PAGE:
Today Jane Eaglen taught her first master class in the small recital hall of
Benaroya Hall, about two-thirds full since it was announced only a few days
ago. She focused entirely on technique in clear explanations that were
down-to-earth with a lot of humor, and was consistently supportive of the
singers. That she succeeded was clear by the singer's repetition of the
passage: she got them to acquire a technique that improved performance.
By the way, those who say she has difficulty moving on stage in performance
because of her size should have seen her: she was not only highly gestural
not only with arm and head movements but almost lithe in body movement. If
she is relatively static on stage, she is choosing to do so because that
lady can really move easily when she wants to.
The three participants were tenors Stuart Lutzenhiser and Gino Lucchetti and
Kathryn Weld, mezzo-soprano. Speaking of size (forgive this) Weld is
probably the thinnest female opera singer I've ever seen live or in photo,
but she produced a big and well-rounded sound so whatever the bodily
structure she has plenty of resonating space. A lyric mezzo (seemed to me
better on top than at the bottom, she sings very stylishly, with a lot of
panache and intelligence. Her type of mezzo is clear by her selections:
Wie Du warst and the Cosi aria, Smanie implacabili. Lutzenhiser, who chose
Che gelida manina and Dies Bildniss, has a pleasant lyric tenor but seemed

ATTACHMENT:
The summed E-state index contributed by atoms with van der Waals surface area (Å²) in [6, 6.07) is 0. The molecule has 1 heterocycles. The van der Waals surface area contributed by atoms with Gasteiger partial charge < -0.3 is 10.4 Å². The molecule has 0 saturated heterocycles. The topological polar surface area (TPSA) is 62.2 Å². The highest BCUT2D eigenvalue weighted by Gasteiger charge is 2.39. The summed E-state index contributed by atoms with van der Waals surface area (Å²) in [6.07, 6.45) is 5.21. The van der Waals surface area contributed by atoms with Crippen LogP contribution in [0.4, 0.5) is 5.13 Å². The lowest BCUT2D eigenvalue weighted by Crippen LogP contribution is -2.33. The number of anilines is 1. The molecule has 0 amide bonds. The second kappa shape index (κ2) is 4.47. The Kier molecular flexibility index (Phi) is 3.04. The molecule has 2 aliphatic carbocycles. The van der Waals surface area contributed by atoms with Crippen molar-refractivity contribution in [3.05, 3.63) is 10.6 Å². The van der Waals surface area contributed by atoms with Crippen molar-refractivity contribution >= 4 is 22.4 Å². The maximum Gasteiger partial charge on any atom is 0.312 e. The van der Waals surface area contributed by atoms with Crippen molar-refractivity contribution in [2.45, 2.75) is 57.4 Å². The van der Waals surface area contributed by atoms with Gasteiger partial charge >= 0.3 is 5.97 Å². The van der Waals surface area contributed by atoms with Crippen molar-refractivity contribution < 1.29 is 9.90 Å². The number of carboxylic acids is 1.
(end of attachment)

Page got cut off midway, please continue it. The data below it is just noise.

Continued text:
a bit stiff to me even after he warmed up, nice but not exciting.
When Lucchetti began-he was the last performer-I thought, my God, what have
we here? a really truly Italian tenor complete with squillo, plaintive
and plangent, singing from the heart to the heart. What is most
remarkable about the voice is his affective power-he sings so intensely and
expressively. There were tears to my eyes, which doesn't happen a whole
lot. Jane complimented him on this wonderful natural top, "what they call
squillo'' she said after he had finished "Parmi veder le lagrime," and when
he had sung "Salut! Demeure chaste et pure" for the last time, she said that
his high notes were so natural and so gorgeous nobody should mess with them
at all. His is the kind of voice that convinces you God knew what he was
doing when he created tenors.
Lucchetti doesn't seem to have sung much outside of the northwest, and in
fact has less professional experience than the other two. He will surely
not remain a local asset much longer. He's made a recording of Italian
songs and arias called "La Serenata" (no further info in the program notes),
and he also appears in a Sierra On-line video game, a fitting sideline for a
singer in Microsoftieland.